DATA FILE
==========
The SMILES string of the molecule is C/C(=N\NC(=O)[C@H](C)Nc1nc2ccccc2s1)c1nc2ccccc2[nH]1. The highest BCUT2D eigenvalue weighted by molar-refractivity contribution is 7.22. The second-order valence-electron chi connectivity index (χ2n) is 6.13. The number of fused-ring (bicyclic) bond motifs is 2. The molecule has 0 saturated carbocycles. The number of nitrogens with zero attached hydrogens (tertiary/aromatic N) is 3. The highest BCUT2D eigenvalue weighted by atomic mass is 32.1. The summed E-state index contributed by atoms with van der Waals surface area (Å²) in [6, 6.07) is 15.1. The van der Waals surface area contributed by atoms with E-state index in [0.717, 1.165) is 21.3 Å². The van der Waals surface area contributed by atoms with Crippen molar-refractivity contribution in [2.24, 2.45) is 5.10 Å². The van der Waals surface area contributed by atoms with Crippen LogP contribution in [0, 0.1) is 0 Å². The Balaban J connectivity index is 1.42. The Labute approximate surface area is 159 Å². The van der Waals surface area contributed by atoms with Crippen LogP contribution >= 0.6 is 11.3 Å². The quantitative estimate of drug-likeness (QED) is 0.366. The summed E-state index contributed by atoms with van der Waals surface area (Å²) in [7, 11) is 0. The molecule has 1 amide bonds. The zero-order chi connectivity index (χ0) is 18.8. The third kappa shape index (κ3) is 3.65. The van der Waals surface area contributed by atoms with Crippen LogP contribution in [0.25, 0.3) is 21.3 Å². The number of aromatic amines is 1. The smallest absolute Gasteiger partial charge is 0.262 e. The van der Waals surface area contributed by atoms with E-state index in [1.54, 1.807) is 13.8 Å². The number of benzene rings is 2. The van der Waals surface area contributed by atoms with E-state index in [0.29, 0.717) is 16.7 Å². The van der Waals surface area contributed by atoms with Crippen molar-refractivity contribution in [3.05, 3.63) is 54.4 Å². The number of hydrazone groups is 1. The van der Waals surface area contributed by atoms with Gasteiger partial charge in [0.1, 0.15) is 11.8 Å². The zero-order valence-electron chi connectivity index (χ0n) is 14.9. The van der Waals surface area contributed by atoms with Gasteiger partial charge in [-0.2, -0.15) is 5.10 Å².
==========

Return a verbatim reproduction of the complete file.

The SMILES string of the molecule is C/C(=N\NC(=O)[C@H](C)Nc1nc2ccccc2s1)c1nc2ccccc2[nH]1. The highest BCUT2D eigenvalue weighted by molar-refractivity contribution is 7.22. The second-order valence-electron chi connectivity index (χ2n) is 6.13. The number of fused-ring (bicyclic) bond motifs is 2. The molecule has 0 saturated carbocycles. The number of nitrogens with zero attached hydrogens (tertiary/aromatic N) is 3. The highest BCUT2D eigenvalue weighted by atomic mass is 32.1. The summed E-state index contributed by atoms with van der Waals surface area (Å²) in [6, 6.07) is 15.1. The van der Waals surface area contributed by atoms with E-state index in [0.717, 1.165) is 21.3 Å². The van der Waals surface area contributed by atoms with Crippen molar-refractivity contribution in [2.24, 2.45) is 5.10 Å². The van der Waals surface area contributed by atoms with Crippen LogP contribution in [0, 0.1) is 0 Å². The Balaban J connectivity index is 1.42. The Labute approximate surface area is 159 Å². The van der Waals surface area contributed by atoms with Crippen LogP contribution >= 0.6 is 11.3 Å². The quantitative estimate of drug-likeness (QED) is 0.366. The summed E-state index contributed by atoms with van der Waals surface area (Å²) in [7, 11) is 0. The molecule has 1 amide bonds. The zero-order chi connectivity index (χ0) is 18.8. The third kappa shape index (κ3) is 3.65. The van der Waals surface area contributed by atoms with Crippen LogP contribution in [0.25, 0.3) is 21.3 Å². The number of aromatic amines is 1. The smallest absolute Gasteiger partial charge is 0.262 e. The van der Waals surface area contributed by atoms with E-state index in [1.54, 1.807) is 13.8 Å². The number of benzene rings is 2. The van der Waals surface area contributed by atoms with E-state index in [0.29, 0.717) is 16.7 Å². The van der Waals surface area contributed by atoms with Crippen molar-refractivity contribution in [3.05, 3.63) is 54.4 Å². The number of hydrazone groups is 1. The van der Waals surface area contributed by atoms with Gasteiger partial charge in [0.1, 0.15) is 11.8 Å². The zero-order valence-electron chi connectivity index (χ0n) is 14.9. The van der Waals surface area contributed by atoms with Gasteiger partial charge in [-0.2, -0.15) is 5.10 Å².